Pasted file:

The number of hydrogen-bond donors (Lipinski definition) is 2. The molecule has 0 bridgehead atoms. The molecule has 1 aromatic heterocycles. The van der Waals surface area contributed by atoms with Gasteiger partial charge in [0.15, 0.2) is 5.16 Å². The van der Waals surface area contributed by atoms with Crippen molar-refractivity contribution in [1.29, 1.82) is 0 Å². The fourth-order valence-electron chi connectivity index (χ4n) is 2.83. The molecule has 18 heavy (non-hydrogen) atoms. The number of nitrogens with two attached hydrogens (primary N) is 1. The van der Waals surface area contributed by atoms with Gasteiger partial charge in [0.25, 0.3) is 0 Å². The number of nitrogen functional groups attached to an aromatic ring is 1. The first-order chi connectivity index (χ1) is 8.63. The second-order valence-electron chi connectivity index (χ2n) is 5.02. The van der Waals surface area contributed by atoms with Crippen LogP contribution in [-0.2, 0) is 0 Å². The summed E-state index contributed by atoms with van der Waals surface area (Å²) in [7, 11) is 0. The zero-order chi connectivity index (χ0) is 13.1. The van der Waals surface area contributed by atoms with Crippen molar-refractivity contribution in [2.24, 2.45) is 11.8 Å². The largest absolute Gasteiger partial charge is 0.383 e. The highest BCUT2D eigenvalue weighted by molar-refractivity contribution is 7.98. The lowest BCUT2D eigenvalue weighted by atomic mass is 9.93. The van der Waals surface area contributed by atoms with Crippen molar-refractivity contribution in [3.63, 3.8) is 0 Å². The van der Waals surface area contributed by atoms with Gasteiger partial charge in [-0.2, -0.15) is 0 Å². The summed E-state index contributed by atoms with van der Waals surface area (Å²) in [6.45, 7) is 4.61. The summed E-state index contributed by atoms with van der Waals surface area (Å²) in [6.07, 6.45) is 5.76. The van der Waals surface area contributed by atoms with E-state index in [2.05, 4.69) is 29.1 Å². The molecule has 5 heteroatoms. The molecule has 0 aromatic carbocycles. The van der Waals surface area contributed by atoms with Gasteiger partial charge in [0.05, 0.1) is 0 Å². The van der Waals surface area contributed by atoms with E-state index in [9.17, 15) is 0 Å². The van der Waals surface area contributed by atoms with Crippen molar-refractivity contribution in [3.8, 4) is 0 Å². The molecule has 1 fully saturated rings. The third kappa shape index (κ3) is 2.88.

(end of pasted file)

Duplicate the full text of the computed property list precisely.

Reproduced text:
The number of hydrogen-bond donors (Lipinski definition) is 2. The molecule has 0 bridgehead atoms. The molecule has 1 aromatic heterocycles. The van der Waals surface area contributed by atoms with Gasteiger partial charge in [0.15, 0.2) is 5.16 Å². The van der Waals surface area contributed by atoms with Crippen molar-refractivity contribution in [1.29, 1.82) is 0 Å². The fourth-order valence-electron chi connectivity index (χ4n) is 2.83. The molecule has 18 heavy (non-hydrogen) atoms. The number of nitrogens with two attached hydrogens (primary N) is 1. The van der Waals surface area contributed by atoms with Gasteiger partial charge in [0.25, 0.3) is 0 Å². The number of nitrogen functional groups attached to an aromatic ring is 1. The first-order chi connectivity index (χ1) is 8.63. The second-order valence-electron chi connectivity index (χ2n) is 5.02. The van der Waals surface area contributed by atoms with Crippen LogP contribution in [-0.2, 0) is 0 Å². The summed E-state index contributed by atoms with van der Waals surface area (Å²) in [7, 11) is 0. The zero-order chi connectivity index (χ0) is 13.1. The van der Waals surface area contributed by atoms with Crippen molar-refractivity contribution in [2.24, 2.45) is 11.8 Å². The largest absolute Gasteiger partial charge is 0.383 e. The highest BCUT2D eigenvalue weighted by molar-refractivity contribution is 7.98. The lowest BCUT2D eigenvalue weighted by atomic mass is 9.93. The van der Waals surface area contributed by atoms with Crippen molar-refractivity contribution in [3.63, 3.8) is 0 Å². The van der Waals surface area contributed by atoms with Gasteiger partial charge in [-0.2, -0.15) is 0 Å². The summed E-state index contributed by atoms with van der Waals surface area (Å²) in [6.45, 7) is 4.61. The summed E-state index contributed by atoms with van der Waals surface area (Å²) in [6.07, 6.45) is 5.76. The van der Waals surface area contributed by atoms with E-state index in [2.05, 4.69) is 29.1 Å². The molecule has 5 heteroatoms. The molecule has 0 aromatic carbocycles. The van der Waals surface area contributed by atoms with Gasteiger partial charge in [0.05, 0.1) is 0 Å². The van der Waals surface area contributed by atoms with E-state index in [9.17, 15) is 0 Å². The van der Waals surface area contributed by atoms with Crippen molar-refractivity contribution in [3.8, 4) is 0 Å². The molecule has 1 fully saturated rings. The third kappa shape index (κ3) is 2.88.